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Focus On:

James Hendler,
Tetherless World Research Constellation

As a 12-year-old boy watching 2001: A Space Odyssey, James Hendler’s eyes became fixed on HAL-9000, the computer that could predict equipment failure, throw in a few philosophical lines for good measure, and sing “Bicycle Built for Two” while going insane.

The movie inspired the senior constellation professor of Rensselaer’s Tetherless World Research Constellation into a lifelong career in artificial intelligence (AI) and computing.

“The people in the movie were boring, but the computer was fascinating,” he says with a chuckle. “I wanted to create that level of artificial intelligence someday. The idea of a computer that could understand and do so much was just brilliant.”

Appointed in January, Hendler will lead the constellation in the development of technologies that will increase the scope of the Web-accessible world in which personal digital assistants, cameras, music-listening devices, cell phones, laptops, and other devices have converged to offer more accessible interactive information and communication.

Incorporating research in pervasive computing and distributed intelligent systems, the constellation will encompass multidisciplinary teams of senior and junior faculty, graduate students, and undergraduates in information technology, computer science, and cognitive science, and will reach out to the entire campus for support and collaboration.

“This constellation is the start of something very exciting,” says Hendler. “I wanted to find a computer science department that was growing and a university that would be open-minded and, most important, would support interdisciplinary work among many fields and universities. These are academic qualities that Rensselaer is well-known for.”

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Hendler — who holds advanced degrees in computer science, cognitive psychology and human factors, and artificial intelligence — specializes in the emerging field of Web science, which encompasses understanding the Web in its full richness, exploring the underlying technologies that make it work and its social and policy implications, and developing new technologies to expand the Web and make it more useful.

In 1999, Hendler joined the Defense Advanced Research Projects Agency (DARPA) in as a program manager and eventually chief scientist of information systems. There he collaborated with World Wide Web inventor Tim Berners-Lee and others to define the working framework of a “Semantic Web” — an extension of Berners-Lee’s development that would offer new information resources and services by enabling computers to interpret meaning.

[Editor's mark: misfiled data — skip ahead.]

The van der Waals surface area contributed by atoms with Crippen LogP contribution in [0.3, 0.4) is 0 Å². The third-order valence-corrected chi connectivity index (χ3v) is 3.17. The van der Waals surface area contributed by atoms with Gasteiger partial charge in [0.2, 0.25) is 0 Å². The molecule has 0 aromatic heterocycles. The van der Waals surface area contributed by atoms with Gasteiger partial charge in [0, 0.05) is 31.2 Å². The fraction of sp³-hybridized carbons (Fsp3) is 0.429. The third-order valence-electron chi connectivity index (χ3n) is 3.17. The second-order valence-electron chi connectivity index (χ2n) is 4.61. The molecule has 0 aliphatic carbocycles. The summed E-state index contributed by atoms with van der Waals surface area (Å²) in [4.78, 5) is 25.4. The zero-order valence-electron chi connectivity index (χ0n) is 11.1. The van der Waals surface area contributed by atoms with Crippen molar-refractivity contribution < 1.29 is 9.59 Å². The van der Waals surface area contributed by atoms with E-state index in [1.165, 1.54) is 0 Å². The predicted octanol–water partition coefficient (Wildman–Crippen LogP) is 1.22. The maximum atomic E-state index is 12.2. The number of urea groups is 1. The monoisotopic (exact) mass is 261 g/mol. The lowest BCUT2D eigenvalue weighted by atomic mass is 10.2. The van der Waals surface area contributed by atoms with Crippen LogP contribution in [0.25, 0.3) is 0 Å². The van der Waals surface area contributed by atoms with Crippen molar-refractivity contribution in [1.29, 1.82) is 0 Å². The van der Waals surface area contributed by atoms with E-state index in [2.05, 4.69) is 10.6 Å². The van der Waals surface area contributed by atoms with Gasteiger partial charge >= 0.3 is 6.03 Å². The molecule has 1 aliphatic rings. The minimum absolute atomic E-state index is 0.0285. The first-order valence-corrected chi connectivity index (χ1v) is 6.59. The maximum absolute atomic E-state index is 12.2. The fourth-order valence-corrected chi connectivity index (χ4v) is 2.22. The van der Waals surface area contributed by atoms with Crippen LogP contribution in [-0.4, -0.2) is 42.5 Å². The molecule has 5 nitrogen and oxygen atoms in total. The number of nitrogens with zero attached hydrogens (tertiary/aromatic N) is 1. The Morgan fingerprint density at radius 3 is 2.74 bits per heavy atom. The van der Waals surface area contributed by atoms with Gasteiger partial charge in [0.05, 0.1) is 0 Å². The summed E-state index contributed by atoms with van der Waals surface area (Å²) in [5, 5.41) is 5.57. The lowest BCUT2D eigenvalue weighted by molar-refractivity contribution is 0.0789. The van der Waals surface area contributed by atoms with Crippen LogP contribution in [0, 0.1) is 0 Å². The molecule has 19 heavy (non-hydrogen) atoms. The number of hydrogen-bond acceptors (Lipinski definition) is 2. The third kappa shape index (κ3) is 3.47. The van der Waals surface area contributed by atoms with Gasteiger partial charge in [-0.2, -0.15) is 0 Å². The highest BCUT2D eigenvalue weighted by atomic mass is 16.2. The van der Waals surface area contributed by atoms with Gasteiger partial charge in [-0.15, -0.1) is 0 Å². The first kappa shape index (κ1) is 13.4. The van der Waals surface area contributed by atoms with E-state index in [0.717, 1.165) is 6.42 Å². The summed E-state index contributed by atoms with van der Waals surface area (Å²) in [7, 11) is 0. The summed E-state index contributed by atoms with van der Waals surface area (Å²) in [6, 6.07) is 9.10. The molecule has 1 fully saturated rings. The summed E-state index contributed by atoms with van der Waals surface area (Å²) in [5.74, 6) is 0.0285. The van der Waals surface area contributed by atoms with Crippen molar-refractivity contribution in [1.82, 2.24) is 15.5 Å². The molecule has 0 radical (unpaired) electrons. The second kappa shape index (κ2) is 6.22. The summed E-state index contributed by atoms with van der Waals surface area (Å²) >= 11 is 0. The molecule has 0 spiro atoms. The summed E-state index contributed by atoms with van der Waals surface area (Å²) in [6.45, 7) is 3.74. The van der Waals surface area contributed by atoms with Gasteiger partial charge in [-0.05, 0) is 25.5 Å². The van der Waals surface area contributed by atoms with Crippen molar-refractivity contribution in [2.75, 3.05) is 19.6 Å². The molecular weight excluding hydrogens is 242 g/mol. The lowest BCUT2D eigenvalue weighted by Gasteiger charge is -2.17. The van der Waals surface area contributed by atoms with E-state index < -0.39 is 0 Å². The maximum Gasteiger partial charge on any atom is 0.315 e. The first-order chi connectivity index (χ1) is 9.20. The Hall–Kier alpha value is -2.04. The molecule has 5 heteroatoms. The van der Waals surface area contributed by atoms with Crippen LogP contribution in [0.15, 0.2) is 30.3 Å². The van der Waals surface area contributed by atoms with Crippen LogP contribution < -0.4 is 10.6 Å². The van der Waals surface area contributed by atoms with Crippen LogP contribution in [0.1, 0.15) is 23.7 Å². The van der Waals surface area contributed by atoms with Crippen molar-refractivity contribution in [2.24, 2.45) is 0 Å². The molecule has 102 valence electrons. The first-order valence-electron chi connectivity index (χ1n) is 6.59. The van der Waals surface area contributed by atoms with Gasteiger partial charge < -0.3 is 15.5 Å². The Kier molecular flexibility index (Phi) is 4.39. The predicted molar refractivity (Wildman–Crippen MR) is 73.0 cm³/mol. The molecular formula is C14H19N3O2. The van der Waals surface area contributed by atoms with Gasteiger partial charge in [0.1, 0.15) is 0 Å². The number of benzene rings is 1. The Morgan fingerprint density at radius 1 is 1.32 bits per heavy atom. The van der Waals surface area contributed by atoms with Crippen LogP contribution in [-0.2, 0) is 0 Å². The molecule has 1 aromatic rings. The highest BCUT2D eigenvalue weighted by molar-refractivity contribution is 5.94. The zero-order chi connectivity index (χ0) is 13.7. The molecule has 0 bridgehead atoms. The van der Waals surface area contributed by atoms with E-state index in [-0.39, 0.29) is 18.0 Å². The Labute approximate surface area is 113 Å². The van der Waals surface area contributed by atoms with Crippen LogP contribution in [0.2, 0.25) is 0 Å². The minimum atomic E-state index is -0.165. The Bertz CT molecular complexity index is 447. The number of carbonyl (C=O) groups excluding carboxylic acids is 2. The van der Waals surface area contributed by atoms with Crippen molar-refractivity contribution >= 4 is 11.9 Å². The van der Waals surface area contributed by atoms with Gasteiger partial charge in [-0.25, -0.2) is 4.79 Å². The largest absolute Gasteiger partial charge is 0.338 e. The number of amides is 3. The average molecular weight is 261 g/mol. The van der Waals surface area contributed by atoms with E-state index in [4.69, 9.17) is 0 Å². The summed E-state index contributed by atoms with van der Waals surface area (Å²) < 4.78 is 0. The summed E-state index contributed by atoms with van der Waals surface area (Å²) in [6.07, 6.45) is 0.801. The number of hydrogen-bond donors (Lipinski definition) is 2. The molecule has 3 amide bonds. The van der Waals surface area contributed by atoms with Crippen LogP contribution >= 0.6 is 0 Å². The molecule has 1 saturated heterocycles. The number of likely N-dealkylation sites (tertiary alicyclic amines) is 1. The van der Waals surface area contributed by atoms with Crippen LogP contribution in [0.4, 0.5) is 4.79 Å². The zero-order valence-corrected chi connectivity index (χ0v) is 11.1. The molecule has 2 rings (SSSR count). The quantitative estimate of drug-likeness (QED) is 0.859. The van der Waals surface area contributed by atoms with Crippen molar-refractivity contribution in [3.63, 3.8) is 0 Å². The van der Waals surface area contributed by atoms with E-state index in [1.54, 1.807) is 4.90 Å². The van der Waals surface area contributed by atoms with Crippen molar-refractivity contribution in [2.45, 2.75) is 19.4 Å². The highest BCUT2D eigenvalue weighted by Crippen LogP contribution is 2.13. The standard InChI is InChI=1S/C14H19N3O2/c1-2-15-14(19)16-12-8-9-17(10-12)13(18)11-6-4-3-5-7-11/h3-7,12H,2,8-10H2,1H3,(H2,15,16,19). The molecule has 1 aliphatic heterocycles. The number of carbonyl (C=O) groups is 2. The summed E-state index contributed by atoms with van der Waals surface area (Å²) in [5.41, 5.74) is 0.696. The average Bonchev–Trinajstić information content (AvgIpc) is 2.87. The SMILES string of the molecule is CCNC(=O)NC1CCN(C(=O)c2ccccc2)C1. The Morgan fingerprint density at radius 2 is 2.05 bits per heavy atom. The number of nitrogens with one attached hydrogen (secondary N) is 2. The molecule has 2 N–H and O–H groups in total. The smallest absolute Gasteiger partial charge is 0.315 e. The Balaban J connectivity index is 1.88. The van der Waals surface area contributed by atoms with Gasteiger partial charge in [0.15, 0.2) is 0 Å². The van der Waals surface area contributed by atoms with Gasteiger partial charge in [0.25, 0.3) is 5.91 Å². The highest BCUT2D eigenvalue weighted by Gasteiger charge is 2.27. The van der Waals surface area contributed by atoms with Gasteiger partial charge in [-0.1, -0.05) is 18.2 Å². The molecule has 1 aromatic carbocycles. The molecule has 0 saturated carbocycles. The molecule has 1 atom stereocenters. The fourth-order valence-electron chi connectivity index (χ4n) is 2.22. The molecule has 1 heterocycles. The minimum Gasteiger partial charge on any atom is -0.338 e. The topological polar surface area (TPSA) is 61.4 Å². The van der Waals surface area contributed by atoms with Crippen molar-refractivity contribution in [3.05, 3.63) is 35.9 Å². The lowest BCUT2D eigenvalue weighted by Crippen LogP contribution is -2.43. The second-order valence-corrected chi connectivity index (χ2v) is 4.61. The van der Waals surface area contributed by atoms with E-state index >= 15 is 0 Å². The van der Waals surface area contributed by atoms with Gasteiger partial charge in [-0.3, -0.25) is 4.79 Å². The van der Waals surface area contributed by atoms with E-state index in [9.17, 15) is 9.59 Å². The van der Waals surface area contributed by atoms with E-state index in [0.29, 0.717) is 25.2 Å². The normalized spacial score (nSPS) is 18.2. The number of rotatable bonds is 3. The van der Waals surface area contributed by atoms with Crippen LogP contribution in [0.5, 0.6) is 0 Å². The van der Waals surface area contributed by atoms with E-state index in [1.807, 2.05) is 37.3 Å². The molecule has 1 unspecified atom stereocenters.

The Semantic Web would serve more as a guide rather than an electronic library, according to Hendler. For example, a user could punch in a couple of phrases and the server would return a single vacation package based on preferred air flight schedule, age of children, number of people, and general interests. In this case, the computer almost acts as a personal travel agent.

Although the Semantic Web is still in its infancy, a number of start-up companies are incorporating new techniques based on this Web framework that offer new ways for users to interact with the Web. There is now even a test version of a Semantic search engine called “Swoogle” at the University of Maryland.

So, what does Hendler think of the world of AI and computing these days since his favorite movie came out nearly 30 years ago?

“I am simultaneously awed, but also a bit disappointed. I feel like we should have gone so much further by now. I mean, we now have some of the technologies to build HAL, but we still can’t build it. And we’re getting long past 2001.”

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Rensselaer (ISSN 0898-1442) is published in Spring, Summer, Fall, and Winter by the Office of Strategic Communications and External Relations, Rensselaer Polytechnic Institute, Troy, NY 12180-3590. Opinions expressed in these pages do not necessarily reflect the views of the editors or the policies of the Institute. ©2007 Rensselaer Polytechnic Institute.